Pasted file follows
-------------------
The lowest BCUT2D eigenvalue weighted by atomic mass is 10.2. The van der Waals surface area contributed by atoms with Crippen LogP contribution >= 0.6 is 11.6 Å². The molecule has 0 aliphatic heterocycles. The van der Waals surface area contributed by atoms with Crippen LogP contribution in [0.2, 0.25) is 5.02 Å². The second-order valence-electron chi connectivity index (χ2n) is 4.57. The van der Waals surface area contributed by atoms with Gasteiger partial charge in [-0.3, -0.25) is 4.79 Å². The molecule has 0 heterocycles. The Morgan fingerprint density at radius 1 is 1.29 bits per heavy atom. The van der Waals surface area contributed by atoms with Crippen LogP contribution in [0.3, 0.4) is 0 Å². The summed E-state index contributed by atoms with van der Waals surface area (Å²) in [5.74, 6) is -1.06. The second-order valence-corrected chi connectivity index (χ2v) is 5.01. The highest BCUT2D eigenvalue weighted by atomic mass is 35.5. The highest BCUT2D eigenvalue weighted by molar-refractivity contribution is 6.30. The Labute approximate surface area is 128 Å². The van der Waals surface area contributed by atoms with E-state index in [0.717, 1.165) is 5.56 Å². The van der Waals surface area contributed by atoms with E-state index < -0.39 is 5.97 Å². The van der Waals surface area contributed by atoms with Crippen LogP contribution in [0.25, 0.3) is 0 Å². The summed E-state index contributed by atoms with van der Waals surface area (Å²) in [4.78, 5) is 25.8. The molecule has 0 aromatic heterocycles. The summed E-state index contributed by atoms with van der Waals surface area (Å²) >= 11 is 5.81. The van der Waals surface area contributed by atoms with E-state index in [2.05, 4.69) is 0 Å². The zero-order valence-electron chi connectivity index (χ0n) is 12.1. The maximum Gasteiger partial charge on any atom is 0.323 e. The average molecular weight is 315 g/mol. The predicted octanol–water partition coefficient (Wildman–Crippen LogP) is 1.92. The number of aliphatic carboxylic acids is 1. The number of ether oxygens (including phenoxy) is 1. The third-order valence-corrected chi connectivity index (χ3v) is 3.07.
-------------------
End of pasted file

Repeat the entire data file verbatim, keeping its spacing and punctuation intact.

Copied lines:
The lowest BCUT2D eigenvalue weighted by atomic mass is 10.2. The van der Waals surface area contributed by atoms with Crippen LogP contribution >= 0.6 is 11.6 Å². The molecule has 0 aliphatic heterocycles. The van der Waals surface area contributed by atoms with Crippen LogP contribution in [0.2, 0.25) is 5.02 Å². The second-order valence-electron chi connectivity index (χ2n) is 4.57. The van der Waals surface area contributed by atoms with Gasteiger partial charge in [-0.3, -0.25) is 4.79 Å². The molecule has 0 heterocycles. The Morgan fingerprint density at radius 1 is 1.29 bits per heavy atom. The van der Waals surface area contributed by atoms with Crippen LogP contribution in [0.3, 0.4) is 0 Å². The summed E-state index contributed by atoms with van der Waals surface area (Å²) in [5.74, 6) is -1.06. The second-order valence-corrected chi connectivity index (χ2v) is 5.01. The highest BCUT2D eigenvalue weighted by atomic mass is 35.5. The highest BCUT2D eigenvalue weighted by molar-refractivity contribution is 6.30. The Labute approximate surface area is 128 Å². The van der Waals surface area contributed by atoms with E-state index in [0.717, 1.165) is 5.56 Å². The van der Waals surface area contributed by atoms with E-state index < -0.39 is 5.97 Å². The van der Waals surface area contributed by atoms with Crippen LogP contribution in [0.25, 0.3) is 0 Å². The summed E-state index contributed by atoms with van der Waals surface area (Å²) in [4.78, 5) is 25.8. The molecule has 0 aromatic heterocycles. The summed E-state index contributed by atoms with van der Waals surface area (Å²) >= 11 is 5.81. The van der Waals surface area contributed by atoms with E-state index in [2.05, 4.69) is 0 Å². The zero-order valence-electron chi connectivity index (χ0n) is 12.1. The maximum Gasteiger partial charge on any atom is 0.323 e. The average molecular weight is 315 g/mol. The predicted octanol–water partition coefficient (Wildman–Crippen LogP) is 1.92. The number of aliphatic carboxylic acids is 1. The number of ether oxygens (including phenoxy) is 1. The third-order valence-corrected chi connectivity index (χ3v) is 3.07.